Appalled activists protested outside a London premiere last night after describing the film as a “disability snuff movie” that suggests disabled people are better off dead.
The protest outside the Curzon Mayfair cinema in London’s West End was coordinated by the disabled people’s anti-euthanasia campaign group Not Dead Yet UK (NDY UK) in response to the release of the film Me Before You.
Disabled campaigners have criticised the film-makers responsible for the “emotional and epic love story”, because they say it suggests yet again that disabled people are a burden on society and should opt for euthanasia.
Me Before You caused a storm of protest from disabled people on social media this week, both in the UK and the US, over both its attitude to disability and its choice of a non-disabled actor, Sam Claflin, to play the lead role of a banker left quadriplegic after an accident.
Claflin’s character apparently travels to the Dignitas clinic in Switzerland and has an assisted suicide because he doesn’t want to live as a disabled person and does not want to be a burden on the woman he loves.
But disabled actor Liz Carr, a leading member of NDY UK, who took part in the protest, said: “This film is offensive to disabled people, the vast majority of whom want to live – not die.
“Our lives and those of our loved ones are not mired in tragedy, as depicted in this film.”
Critics of the film include the disabled peer Baroness [Jane] Campbell, co-founder of NDY UK, who sent a tweet to author Jojo Moyes, who wrote the best-selling book on which it was based, asking: “Are you taking on board disabled people’s grave concerns about the film?”
The film is being promoted with the hashtag #LiveBoldly, and Baroness Campbell responded on Twitter: “#MeBeforeEuthanasia #LiveBoldly? We already do! #MeBeforeYou Enough film, drama and docu makers. When are you going to reflect our real lives?”
Some campaigners believe that Claflin was forced to abandon a live question and answer session on Twitter this week after being bombarded with critical tweets from disabled people, most of which he ignored.
Jo Verrent, the disabled senior producer with the Unlimited disability arts programme, asked Claflin on Twitter: “Did you consider how damaging the storyline was to disabled people who want to #LiveBoldly and not be killed off? #AskSam @mebeforeyou.”
Not Dead Yet UK took the lead in the social media campaign in the UK (pictured), with a series of tweets criticising the film.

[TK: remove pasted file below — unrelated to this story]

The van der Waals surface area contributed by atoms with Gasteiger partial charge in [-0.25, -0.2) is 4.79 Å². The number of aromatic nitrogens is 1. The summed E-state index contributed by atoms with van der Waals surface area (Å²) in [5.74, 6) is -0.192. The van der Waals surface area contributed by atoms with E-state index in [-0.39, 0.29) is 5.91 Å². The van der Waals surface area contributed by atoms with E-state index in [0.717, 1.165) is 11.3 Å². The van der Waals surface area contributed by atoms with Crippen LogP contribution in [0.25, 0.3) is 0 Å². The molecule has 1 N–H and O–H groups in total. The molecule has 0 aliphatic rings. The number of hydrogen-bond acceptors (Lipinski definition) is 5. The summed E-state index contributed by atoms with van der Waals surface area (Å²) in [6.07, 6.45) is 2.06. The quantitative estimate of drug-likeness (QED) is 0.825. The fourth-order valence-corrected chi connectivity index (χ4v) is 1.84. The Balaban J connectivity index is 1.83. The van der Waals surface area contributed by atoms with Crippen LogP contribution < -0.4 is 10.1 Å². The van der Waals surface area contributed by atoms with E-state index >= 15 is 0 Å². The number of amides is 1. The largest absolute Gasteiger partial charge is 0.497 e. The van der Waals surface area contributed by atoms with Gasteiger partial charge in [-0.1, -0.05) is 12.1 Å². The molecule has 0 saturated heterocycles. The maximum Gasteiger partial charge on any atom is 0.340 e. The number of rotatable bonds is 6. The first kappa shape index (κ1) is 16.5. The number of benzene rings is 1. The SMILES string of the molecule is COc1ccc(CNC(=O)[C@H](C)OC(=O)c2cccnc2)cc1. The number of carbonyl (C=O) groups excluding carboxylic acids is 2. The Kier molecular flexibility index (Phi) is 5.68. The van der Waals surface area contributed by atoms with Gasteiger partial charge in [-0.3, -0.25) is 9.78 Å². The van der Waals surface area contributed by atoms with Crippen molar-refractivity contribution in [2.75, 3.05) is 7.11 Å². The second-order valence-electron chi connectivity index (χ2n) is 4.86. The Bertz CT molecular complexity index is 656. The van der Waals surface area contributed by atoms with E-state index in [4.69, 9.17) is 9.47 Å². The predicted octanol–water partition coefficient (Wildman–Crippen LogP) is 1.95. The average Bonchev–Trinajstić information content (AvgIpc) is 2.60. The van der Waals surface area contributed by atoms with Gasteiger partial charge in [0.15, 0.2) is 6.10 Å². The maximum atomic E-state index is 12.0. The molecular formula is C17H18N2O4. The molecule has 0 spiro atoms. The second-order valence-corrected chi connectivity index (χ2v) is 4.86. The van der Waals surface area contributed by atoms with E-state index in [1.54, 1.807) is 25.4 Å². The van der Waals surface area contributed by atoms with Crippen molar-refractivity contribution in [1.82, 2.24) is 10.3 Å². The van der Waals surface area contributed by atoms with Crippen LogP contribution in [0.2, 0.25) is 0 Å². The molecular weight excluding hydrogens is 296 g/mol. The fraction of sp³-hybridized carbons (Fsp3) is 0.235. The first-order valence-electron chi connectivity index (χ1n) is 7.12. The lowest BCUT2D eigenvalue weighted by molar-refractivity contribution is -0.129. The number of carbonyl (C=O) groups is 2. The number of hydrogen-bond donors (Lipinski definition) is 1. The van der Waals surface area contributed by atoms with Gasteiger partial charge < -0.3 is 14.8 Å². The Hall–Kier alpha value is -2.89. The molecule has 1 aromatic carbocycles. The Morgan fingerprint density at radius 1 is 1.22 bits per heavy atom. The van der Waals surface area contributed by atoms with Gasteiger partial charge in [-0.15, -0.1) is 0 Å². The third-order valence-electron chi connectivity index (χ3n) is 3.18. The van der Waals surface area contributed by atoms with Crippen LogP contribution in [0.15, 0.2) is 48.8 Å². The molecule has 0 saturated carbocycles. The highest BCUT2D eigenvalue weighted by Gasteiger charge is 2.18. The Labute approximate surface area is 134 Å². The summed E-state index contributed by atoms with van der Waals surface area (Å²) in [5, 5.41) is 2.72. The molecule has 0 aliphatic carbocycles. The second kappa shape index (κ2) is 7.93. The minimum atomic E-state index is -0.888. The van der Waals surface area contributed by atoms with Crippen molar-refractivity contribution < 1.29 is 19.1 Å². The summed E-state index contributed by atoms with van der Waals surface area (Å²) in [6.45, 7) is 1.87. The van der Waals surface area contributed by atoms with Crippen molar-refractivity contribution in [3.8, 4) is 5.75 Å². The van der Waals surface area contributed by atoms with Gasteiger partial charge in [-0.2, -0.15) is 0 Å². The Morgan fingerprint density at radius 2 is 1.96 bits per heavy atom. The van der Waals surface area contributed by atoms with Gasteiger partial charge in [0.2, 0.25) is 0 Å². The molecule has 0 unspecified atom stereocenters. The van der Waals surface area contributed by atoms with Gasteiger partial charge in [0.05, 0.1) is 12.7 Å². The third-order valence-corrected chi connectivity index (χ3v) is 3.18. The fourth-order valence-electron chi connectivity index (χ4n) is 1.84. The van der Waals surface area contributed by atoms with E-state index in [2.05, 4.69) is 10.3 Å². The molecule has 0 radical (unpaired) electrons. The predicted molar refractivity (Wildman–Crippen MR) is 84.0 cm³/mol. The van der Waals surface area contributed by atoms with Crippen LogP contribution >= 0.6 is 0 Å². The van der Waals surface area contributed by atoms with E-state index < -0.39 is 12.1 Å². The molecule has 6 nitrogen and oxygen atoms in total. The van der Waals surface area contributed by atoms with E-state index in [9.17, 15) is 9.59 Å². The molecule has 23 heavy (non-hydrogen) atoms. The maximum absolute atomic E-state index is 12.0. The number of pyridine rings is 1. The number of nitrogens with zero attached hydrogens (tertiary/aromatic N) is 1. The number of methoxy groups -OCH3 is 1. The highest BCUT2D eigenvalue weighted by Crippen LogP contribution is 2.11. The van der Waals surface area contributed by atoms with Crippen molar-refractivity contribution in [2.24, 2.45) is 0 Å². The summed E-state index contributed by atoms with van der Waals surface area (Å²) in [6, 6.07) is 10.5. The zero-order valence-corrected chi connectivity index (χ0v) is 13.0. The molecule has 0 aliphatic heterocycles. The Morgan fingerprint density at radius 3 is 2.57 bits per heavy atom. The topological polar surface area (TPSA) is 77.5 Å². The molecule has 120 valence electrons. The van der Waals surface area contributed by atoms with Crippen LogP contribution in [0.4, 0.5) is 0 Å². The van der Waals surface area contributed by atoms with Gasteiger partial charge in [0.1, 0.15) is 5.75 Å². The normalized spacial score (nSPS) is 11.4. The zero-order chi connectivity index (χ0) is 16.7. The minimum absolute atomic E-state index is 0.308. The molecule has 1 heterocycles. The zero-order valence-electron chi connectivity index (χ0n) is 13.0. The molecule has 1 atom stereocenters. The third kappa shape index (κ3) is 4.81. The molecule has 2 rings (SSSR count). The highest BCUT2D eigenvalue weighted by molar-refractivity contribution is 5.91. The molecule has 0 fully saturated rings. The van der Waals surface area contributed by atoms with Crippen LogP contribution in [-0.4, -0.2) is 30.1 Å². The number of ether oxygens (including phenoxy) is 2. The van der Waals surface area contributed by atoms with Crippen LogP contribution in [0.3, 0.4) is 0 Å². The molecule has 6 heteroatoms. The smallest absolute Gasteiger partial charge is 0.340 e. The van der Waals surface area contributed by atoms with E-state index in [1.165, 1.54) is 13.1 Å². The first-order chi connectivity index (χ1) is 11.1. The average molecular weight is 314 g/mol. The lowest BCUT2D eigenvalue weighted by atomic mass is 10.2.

It added: “Non-disabled actors playing disabled people is just not acceptable. There are 1000s of disabled actors.”
Disabled model Chelsey Jay called on the government to “publicly condemn” the film, and for the media “to stop the suppression of disabled actors and other creatives”.
US Paralympic athlete Lacey Henderson was another who tweeted her anger, describing it as a “tragic and disgusting portrayal of disability”.
The disabled journalist and presenter Mik Scarlet said on Twitter that the film “reinforces stereotypes that led to a suicide attempt when I became #spinallyinjured. Think on that.”
The storm over the film came just days after Scarlet’s union, Equity, saw its motion calling for “greater representation and more accurate portrayal” of disabled people on stage and screen passed unanimously by the TUC Disabled Workers Conference in London.
Lauren West, a member of the Trailblazers network of young disabled campaigners, also spoke out.
She said: “Our members were deeply troubled by the trailer and premise of the Me Before You film.
“It is utterly disappointing to see, again, a non-disabled actor playing a disabled role.
“Then, to have the disabled character choose suicide as an outcome is an alarming and misleading representation of life for many people with disabilities.”
She said that young disabled people were “fed-up of being excluded from mainstream media”.
She added: “When a disability storyline finally happens, it is misleading, inaccurate and sends out the wrong message.
“Disabled people are crying out for fair representation, and accurate portrayals. Me Before You does nothing towards achieving this.”
So far, neither Claflin nor Moyes, nor anyone from the team behind the film, have responded to a request from Disability News Service to discuss the concerns.